LIVING AT INDIAN ROCK
Four months now since the quiet Inca
welcomed our landing.
I arranged and polished the silver,
blanketing the house in mirrors.
The moon quivers, pocked and white
as the tide. Every leaf is a footprint,
knitting a path with fig and smoke,
birthing Autumn under the roof.
Though the brooms guard the far corners
of our house we might veil ourselves
in the dust gathering on the coarse spires
of their hands or billow out with the rituals
rising from the hearth.
I lace emerald scarabs in the doorways,
link after link until they sag, Egypt heavy,
draping our shoulders like shawls.
We settle underneath.
Today I discovered one in the wooden bowl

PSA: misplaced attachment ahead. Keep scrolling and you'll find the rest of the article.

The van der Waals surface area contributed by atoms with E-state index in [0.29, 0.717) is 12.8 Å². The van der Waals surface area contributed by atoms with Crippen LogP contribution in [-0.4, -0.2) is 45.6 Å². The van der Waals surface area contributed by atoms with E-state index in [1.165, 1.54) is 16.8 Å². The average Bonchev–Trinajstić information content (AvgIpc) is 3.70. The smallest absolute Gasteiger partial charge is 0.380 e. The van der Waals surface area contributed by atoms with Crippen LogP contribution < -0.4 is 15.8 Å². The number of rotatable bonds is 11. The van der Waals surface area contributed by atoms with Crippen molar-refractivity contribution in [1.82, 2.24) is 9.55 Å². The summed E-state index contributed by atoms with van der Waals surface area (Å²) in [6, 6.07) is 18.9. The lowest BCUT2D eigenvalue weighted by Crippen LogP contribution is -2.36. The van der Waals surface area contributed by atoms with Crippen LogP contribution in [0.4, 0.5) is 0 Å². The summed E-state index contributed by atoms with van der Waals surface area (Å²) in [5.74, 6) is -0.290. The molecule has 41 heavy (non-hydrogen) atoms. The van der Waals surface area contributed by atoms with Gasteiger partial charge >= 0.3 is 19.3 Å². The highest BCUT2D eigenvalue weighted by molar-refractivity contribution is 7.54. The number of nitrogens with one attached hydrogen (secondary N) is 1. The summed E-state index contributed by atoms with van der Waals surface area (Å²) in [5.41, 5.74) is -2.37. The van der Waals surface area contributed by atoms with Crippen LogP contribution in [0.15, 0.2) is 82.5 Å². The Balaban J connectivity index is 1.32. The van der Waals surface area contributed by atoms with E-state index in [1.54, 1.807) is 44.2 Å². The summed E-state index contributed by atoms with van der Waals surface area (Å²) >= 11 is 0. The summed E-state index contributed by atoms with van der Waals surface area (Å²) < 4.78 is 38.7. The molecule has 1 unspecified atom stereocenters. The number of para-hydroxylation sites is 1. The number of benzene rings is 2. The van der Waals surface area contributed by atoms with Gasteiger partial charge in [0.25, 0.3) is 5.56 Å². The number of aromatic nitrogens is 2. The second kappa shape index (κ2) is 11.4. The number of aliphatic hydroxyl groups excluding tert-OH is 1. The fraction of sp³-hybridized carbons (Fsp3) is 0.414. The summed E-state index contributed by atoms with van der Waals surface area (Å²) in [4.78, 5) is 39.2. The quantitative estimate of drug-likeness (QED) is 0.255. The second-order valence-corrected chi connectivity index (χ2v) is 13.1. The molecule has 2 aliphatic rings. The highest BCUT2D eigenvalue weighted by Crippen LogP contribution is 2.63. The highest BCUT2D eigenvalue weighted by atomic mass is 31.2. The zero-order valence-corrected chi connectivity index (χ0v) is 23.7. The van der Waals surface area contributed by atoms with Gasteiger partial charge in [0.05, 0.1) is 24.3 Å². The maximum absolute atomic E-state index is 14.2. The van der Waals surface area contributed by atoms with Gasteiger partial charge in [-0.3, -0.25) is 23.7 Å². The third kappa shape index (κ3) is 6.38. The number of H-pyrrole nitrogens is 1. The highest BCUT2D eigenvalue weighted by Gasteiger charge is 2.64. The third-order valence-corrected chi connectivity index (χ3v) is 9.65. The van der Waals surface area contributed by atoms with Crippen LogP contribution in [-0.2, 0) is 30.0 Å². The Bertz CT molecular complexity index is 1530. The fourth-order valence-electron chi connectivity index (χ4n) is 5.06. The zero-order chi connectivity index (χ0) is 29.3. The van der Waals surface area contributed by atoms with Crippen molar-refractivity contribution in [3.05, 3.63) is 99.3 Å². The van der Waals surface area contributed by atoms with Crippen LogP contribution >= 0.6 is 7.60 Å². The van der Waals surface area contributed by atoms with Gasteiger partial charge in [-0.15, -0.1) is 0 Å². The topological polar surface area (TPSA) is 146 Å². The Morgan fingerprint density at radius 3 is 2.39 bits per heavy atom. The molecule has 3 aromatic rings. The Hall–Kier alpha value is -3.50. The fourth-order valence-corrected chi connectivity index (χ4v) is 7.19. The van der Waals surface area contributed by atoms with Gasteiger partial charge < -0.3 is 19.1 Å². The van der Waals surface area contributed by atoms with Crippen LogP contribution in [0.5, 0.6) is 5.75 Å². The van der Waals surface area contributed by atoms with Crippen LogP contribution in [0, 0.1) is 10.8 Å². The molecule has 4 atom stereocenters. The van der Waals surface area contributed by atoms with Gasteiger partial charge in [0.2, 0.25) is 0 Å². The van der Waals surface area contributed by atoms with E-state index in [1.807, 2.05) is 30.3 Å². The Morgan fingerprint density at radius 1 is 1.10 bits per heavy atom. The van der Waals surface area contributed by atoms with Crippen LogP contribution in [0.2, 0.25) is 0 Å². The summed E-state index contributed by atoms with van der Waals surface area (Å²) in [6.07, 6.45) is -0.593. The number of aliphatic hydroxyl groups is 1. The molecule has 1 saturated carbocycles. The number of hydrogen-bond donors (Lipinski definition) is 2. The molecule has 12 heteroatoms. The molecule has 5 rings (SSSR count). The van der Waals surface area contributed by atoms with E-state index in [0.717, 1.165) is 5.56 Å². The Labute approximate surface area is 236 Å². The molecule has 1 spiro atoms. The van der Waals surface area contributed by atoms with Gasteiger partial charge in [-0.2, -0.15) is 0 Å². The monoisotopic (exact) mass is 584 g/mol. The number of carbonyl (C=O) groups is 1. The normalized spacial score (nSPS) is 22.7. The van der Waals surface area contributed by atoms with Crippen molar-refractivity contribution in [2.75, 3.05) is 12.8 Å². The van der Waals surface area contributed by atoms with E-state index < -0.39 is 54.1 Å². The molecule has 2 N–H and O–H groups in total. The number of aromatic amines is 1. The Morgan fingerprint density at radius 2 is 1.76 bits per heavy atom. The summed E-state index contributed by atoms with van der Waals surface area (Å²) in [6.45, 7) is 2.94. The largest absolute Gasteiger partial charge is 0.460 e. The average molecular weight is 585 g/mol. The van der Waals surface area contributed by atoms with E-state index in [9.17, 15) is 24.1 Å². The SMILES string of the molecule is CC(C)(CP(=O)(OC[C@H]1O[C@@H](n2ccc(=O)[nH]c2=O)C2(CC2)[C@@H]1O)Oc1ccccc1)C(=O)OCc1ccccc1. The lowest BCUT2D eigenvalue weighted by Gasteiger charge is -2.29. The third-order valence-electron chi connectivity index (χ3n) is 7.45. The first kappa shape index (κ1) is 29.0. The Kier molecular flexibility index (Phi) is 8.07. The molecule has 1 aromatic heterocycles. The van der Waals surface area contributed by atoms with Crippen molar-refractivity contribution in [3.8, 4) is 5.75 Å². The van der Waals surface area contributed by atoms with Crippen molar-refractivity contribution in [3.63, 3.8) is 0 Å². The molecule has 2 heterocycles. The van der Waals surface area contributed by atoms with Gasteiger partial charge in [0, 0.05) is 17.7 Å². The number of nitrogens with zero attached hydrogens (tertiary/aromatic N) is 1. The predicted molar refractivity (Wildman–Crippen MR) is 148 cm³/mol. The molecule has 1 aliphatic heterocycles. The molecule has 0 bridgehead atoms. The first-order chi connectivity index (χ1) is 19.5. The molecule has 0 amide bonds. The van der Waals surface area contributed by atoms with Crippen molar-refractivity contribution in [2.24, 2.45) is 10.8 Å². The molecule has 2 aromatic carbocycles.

nesting the oranges.
The bowl is not Africa,
my hand, hot as a minister's stare, crushed
the beetle against the bowl.
Derelict vermin, soiling the oranges with myth.
At night the linen snakes around our feet,
we grow dumb with fat while outside
our saddles rot in the snow.
And up the river, down through Rebel Trail,
grass patches over the footprints we once
dutifully stomped to warn the Inca
of our coming arrival.
Trista Edwards is an English graduate student at the University of West Georgia. Her poetry has been featured in The Eclectic and is forthcoming in Cause & Effect Magazine. She dreams to one day have a library in her house.